Ann E. Young (Courtesy photo)

The career path of Ann E. Young has come full circle. Starting out as a teacher for six years, she switched to law enforcement for 35 years and then returned to education instructing college students.

Most impressive about her rounded journey is the heights she reached, and continues to attain, in both fields.

Currently serving as an adjunct professor specializing in criminal justice at California State University – Dominguez Hills, Southwest College and the Chicago School of Professional Psychology, Young also holds the distinction of being the first African American female captain in the Los Angeles Police Department.

Combining her education and law enforcement backgrounds has worked well for Young and her students, she said.

“One of my goals is to hopefully excite the young people about the field of criminal law. What I like about the positions that I’m in is I’m able to bring in experts from the police and sheriff departments either to help recruit or talk about their particular assignment – in SWAT, Metro, Patrol or as a Commander – and share their experience in law enforcement,” explained Young. “It reinforces what students are learning through their textbooks and their assignments in class.”

Through her relationships with former LAPD colleagues, Young exposes her classes to police station visits, ride-a-longs with officers and various training scenarios such as the shoot-don’t shoot simulator.

“With the simulator, you’re placed in a situation, you hear a script played and you have to decide, based on the scenario, whether to use use-of-force or not use use-of-force. Then your actions are critiqued by one of the LAPD experts,” Young said, adding that community members can arrange to participate in the scenarios as well.

“It gives you a whole different perspective when you realize that officers have two-to-three seconds to size up a situation and make a determination whether or not they are in a use-of-force situation,” said Young, who hopes that providing these learning experiences for her students will influence them to consider a law enforcement or criminal justice career.

While acknowledging that LAPD and South L.A. residents have a historically tense relationship, Young still believes the rapport would improve if more officers came from local neighborhoods.

“We want people from the community to join LAPD because they could make a difference.  I know that sounds very cliché-ish, but it is so true.  There are really so many dedicated, hard working people in the LAPD and I truly believe that to this day,” she noted.

“We recruit from the community and they [the officers] are doing some great and amazing work out there through some challenging times. We’ve come a long way with community policing, but we have a ways to go. Join the team!”

Young’s commitment to law enforcement remained firm throughout her road to becoming LAPD’s first Black female captain.  Joining the department in 1981, she ascended the ranks despite facing challenges and lack of female officers. Within 10 years, Young promoted to Police Officer III, worked as an undercover narcotics officer, made Detective and became a Sergeant.

Her assignments ranged from the Juvenile Division Abused Child Unit, the Robbery Homicide Division Rape Special Section and Internal Affairs Division in the 77th Area to field supervisor in the Central Area.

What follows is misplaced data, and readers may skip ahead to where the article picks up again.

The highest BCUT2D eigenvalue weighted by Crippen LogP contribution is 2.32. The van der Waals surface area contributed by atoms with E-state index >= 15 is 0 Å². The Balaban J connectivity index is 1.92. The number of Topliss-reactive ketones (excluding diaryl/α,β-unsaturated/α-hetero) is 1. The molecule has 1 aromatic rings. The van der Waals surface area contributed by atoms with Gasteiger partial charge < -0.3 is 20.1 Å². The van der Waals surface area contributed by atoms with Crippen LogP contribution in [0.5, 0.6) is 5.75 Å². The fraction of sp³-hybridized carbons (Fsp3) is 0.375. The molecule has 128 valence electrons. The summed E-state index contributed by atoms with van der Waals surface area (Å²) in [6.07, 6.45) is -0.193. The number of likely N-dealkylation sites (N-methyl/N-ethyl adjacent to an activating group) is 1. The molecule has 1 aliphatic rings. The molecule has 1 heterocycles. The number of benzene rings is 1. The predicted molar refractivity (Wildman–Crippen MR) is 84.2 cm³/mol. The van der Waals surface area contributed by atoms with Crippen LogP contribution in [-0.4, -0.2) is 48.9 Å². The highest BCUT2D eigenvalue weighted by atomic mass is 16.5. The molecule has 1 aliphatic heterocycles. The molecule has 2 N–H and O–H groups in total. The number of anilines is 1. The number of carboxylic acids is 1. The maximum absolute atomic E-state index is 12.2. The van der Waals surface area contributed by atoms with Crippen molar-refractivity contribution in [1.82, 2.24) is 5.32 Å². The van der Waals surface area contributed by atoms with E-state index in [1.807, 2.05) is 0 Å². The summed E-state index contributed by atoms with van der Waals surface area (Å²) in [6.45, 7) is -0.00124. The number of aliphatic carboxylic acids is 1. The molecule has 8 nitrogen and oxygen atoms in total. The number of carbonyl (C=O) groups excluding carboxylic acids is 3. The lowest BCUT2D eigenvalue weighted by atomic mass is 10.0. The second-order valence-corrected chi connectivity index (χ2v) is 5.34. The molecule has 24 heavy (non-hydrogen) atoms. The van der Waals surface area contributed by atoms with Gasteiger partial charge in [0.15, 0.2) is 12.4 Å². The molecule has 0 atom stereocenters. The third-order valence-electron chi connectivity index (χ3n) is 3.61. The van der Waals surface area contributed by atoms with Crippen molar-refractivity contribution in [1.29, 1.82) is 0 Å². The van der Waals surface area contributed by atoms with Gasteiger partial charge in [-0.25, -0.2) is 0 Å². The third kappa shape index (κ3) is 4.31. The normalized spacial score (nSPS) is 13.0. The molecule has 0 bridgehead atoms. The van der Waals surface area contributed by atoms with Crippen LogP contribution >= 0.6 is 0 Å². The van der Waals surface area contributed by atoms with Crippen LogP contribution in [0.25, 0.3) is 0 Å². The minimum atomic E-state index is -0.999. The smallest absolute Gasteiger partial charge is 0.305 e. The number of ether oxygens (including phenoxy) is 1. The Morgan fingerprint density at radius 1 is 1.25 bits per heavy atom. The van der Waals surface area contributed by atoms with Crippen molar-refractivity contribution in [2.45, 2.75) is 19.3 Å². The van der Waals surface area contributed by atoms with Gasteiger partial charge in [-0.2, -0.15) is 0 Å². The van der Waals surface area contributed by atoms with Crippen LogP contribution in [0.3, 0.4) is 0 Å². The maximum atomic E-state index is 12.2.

Promotions continued from 1995 to 2000 as Young advanced to Sergeant II, Lieutenant, Lieutenant II and Captain while serving in the Hollywood, Pacific, and Van Nuys Areas.  In 2002, she promoted to Captain II and served in the South Traffic, Central Traffic, Detective Support and Vice Divisions before retiring from LAPD in 2016.

In addition to a heralded law enforcement career, Young is big on education. She earned her Bachelor of Science Degree in Kinesiology at UCLA, her teaching credential at UC Irvine and her Master’s Degree in Education from the University of Nevada, Las Vegas.  Also, Young is a graduate of the Federal Bureau of Investigations National Academy of Law Enforcement in Quantico, Virginia, and the West Point Leadership Program and Supervisory Leadership Institute.

Reflecting on her LAPD career, Young said, “I was at LAPD for 35 years. I was the first Black female to be promoted to captain, making history and hopefully opening the doors for many to follow was not an easy feat.”

“But, things aren’t always easy.  You have to make a decision in this career how you want to succeed.  Things aren’t always a bed of roses or a cakewalk. I had to decide and choose to live my life and get the best out of police work that I could get out of it,” she said.

“Sometimes when you’re the first, sometimes it’s still the hardest.  People aren’t quite adjusted or used to what you bring to the table. Hopefully, things have gotten somewhat better. Today, there are more Black female captains and there is a Black female commander,” said Young.

The improvements on the law enforcement horizon also motivate Young to work to inspire her students to consider a law enforcement career.

“These are exciting times for the law enforcement field. It’s a career that can be very exciting.  It has its ups and downs, but you get to really work with a group of hard-working individuals who love the community, love the work that they’re doing and are excited about their job,” she insisted.

“It doesn’t have to be local law enforcement. It could be FBI, city police or homeland security.  There’re so many different opportunities now. One of my goals is to hopefully excite the young people about the field of criminal law.”